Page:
The 17 Sustainable Development Goals (SDGs) represent the world’s most ambitious plan to promote the sustainable development of our people and planet—and are fully aligned with the World Bank Group’s twin goals to end extreme poverty and build shared prosperity in a sustainable manner.

Achieving the SDGs by 2030 will require more and better financing, a renewed focus on implementation to improve the lives of those hardest to reach, and significant improvements in data collection and analysis.

The World Bank Group’s country-led processes have shown us that countries have a strong desire to meet the objectives of the 2030 Agenda, and as a result, our support for this work continues to grow. The professionals in our sectoral global practices already possess deep knowledge of and experience in regard to all 17 of the SDGs.

That expertise is reflected in this Atlas of Sustainable Development Goals 2018, which presents a visual guide to key trends and the issues that surround them. It aims to help us better understand progress on the SDGs and to aid policy makers engaging with them in their everyday work.

This Atlas would not be possible without the efforts of statisticians and data scientists working in national and international agencies around the world. By quantifying our work, they help shape development interventions and approaches so that we can all make better decisions about our lives and the resources we manage.

The Atlas draws on the World Bank Group’s World Development Indicators, a database of more than 1,400 indicators for more than 220 economies, many going back over 50 years. It also explores new data from scientists and researchers where standards for measuring SDG targets are still being developed.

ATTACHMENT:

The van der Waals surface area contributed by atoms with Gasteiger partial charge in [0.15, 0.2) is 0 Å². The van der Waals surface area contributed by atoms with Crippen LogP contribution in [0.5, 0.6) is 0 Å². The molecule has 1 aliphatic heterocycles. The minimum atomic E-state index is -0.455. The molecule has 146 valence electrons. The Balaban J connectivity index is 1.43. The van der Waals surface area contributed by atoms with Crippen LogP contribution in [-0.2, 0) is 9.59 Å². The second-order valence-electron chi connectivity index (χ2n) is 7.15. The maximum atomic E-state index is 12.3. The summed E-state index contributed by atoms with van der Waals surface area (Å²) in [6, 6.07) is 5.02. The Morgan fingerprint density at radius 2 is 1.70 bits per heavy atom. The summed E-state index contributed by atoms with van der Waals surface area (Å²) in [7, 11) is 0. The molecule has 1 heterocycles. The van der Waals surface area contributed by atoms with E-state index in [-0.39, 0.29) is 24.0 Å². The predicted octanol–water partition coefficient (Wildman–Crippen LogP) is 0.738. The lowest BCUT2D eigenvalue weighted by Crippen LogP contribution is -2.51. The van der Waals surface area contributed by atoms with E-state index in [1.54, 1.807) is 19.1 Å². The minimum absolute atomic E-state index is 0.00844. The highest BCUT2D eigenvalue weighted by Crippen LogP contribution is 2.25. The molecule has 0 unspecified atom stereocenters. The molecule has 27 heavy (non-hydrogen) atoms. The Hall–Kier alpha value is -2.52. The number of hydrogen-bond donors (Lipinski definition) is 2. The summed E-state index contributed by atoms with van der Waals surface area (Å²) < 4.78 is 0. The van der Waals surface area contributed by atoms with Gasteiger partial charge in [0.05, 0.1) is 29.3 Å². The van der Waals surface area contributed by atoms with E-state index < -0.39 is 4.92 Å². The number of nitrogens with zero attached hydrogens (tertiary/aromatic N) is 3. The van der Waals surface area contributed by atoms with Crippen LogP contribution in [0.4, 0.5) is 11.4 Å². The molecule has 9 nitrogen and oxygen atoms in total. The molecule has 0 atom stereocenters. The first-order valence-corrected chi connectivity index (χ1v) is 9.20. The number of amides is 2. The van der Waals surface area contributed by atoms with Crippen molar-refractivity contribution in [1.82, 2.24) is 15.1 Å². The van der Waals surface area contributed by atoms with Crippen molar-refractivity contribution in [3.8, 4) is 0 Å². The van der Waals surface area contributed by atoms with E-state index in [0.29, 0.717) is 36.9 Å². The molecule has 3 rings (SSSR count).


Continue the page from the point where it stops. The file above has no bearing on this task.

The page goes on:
Data are critical for decision making and accountability. While analysis of big data is commonplace in the private sector, similar techniques can be adopted by development professionals to gain real-time insights into people’s well-being and to better target aid interventions for vulnerable groups.

Ultimately, the purpose of managing data in this way is to produce measurable results—improved resilience to economic, environmental, and humanitarian shocks; more jobs and opportunities; and improved education, health, nutrition, and gender equality—while leaving no one behind.

The SDGs have energized our efforts to work with partners to reach these ambitious targets—and this Atlas provides the type of knowledge we need to most efficiently direct our efforts to achieve them.

Mahmoud Mohieldin
Senior Vice President
World Bank Group